@Matt M. Think: who is going to buy the property? In my area, a duplex is a solid investment and is attractive to a young person as a first purchase to own and live in. It is also preferable to someone wanting both units as an investment property. But in California, where prices are steep, diving the property is the best way to make it affordable.
Is it a condo? Townhouse? Does each unit have a different parcel number? Okay, this is getting detailed but the title must be clean and appropriate to have a successful sale. To sell as two separate units, legal work may need to be completed.
Why do I bring this up? Because one needs to know everything in order to get the best return on the investment. As a contractor, you are bringing in the sweat equity, but maybe not the legal aspects. Market it the best way to NOT take a haircut. What will your costs be to improve the building to a marketable condition, add profit, transaction costs to sell the property, and see which options will market the best.
@Matt M. I find myself thinking through similar things on properties I own. Generally, you will make much more money by selling a single unit to a first-time homeowner using some type of government financing. The downside is, it takes longer and they want every little thing fixed. I recently had a buyer ask me to 'inspect the air ducts to see i they needed cleaning' for instance.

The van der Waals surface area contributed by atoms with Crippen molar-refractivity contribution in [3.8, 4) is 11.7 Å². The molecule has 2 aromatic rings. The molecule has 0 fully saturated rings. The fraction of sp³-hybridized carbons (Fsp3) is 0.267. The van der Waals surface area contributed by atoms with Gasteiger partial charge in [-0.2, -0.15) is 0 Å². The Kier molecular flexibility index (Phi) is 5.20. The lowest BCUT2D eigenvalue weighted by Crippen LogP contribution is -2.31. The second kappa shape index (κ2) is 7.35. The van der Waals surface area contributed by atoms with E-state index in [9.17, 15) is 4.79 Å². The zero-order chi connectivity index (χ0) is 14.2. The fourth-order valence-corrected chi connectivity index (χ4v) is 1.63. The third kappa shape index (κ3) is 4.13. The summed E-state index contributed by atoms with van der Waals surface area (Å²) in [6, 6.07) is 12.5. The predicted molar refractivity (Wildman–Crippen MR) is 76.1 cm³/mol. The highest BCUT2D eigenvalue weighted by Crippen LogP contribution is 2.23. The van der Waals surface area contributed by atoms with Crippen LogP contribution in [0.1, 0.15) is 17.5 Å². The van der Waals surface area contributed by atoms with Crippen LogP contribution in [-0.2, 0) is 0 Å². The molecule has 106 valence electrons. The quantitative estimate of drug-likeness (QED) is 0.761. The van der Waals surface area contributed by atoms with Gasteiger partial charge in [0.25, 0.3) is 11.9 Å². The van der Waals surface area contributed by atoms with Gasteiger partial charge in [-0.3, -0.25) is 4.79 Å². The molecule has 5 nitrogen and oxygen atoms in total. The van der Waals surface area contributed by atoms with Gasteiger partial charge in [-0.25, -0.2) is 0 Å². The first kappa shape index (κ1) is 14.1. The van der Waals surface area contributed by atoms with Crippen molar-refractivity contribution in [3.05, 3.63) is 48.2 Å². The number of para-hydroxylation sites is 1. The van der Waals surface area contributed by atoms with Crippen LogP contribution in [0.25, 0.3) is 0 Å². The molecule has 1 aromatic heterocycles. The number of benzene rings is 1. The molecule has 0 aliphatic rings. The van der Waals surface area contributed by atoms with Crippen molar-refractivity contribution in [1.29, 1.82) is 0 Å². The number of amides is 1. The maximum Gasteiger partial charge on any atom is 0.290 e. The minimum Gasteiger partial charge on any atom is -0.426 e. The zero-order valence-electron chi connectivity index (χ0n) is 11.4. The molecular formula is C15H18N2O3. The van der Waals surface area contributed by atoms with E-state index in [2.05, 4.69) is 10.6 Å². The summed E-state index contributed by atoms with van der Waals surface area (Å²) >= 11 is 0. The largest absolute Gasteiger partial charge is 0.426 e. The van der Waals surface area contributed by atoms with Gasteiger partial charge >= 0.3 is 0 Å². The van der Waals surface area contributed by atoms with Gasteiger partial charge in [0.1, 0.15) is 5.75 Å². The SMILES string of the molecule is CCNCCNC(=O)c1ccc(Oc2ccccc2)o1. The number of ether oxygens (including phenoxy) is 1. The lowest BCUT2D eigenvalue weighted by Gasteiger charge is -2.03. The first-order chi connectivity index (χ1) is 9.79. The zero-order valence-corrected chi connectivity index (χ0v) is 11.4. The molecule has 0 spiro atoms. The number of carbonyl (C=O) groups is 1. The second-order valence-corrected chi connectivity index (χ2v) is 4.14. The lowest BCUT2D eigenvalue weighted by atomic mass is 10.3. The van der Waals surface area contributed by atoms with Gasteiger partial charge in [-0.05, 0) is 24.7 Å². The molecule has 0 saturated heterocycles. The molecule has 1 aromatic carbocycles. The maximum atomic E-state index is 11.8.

This is a bit of a personal question. If you can put up with the BS of selling to a first-time retail seller than you should absolutely do that because it is more profit.
If you can get a great deal on the other side, do so but not with the intent to put them together because that will make them worth less not more.
By the way, why sell at all? Seems like a smoking deal if you paid $37k and rent for $1205/month. If you need cash to expand just keep it and borrow some money on it. Just don't get greedy an borrow to much. Make sure the rents easily cover the debt service.
Buy it by the bottle and sell it by the drink .